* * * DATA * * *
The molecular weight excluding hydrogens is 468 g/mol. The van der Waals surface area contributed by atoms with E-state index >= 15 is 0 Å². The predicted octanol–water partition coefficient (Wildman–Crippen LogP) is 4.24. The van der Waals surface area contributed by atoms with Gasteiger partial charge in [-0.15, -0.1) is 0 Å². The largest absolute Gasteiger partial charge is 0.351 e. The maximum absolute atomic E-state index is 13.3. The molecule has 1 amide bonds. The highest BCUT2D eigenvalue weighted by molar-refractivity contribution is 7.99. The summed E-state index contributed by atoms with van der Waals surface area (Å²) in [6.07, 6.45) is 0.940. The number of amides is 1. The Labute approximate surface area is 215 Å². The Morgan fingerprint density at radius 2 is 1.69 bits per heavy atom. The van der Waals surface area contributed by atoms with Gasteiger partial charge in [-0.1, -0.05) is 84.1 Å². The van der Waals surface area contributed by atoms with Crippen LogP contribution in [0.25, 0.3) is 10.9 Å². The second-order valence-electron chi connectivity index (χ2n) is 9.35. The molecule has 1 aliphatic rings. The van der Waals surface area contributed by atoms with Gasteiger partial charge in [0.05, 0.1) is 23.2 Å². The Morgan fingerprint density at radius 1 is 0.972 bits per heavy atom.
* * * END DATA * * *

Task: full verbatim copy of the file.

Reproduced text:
The molecular weight excluding hydrogens is 468 g/mol. The van der Waals surface area contributed by atoms with E-state index >= 15 is 0 Å². The predicted octanol–water partition coefficient (Wildman–Crippen LogP) is 4.24. The van der Waals surface area contributed by atoms with Gasteiger partial charge in [-0.15, -0.1) is 0 Å². The largest absolute Gasteiger partial charge is 0.351 e. The maximum absolute atomic E-state index is 13.3. The molecule has 1 amide bonds. The highest BCUT2D eigenvalue weighted by molar-refractivity contribution is 7.99. The summed E-state index contributed by atoms with van der Waals surface area (Å²) in [6.07, 6.45) is 0.940. The number of amides is 1. The Labute approximate surface area is 215 Å². The Morgan fingerprint density at radius 2 is 1.69 bits per heavy atom. The van der Waals surface area contributed by atoms with Gasteiger partial charge in [-0.1, -0.05) is 84.1 Å². The van der Waals surface area contributed by atoms with Crippen LogP contribution in [0.25, 0.3) is 10.9 Å². The second-order valence-electron chi connectivity index (χ2n) is 9.35. The molecule has 1 aliphatic rings. The van der Waals surface area contributed by atoms with Gasteiger partial charge in [0.05, 0.1) is 23.2 Å². The Morgan fingerprint density at radius 1 is 0.972 bits per heavy atom.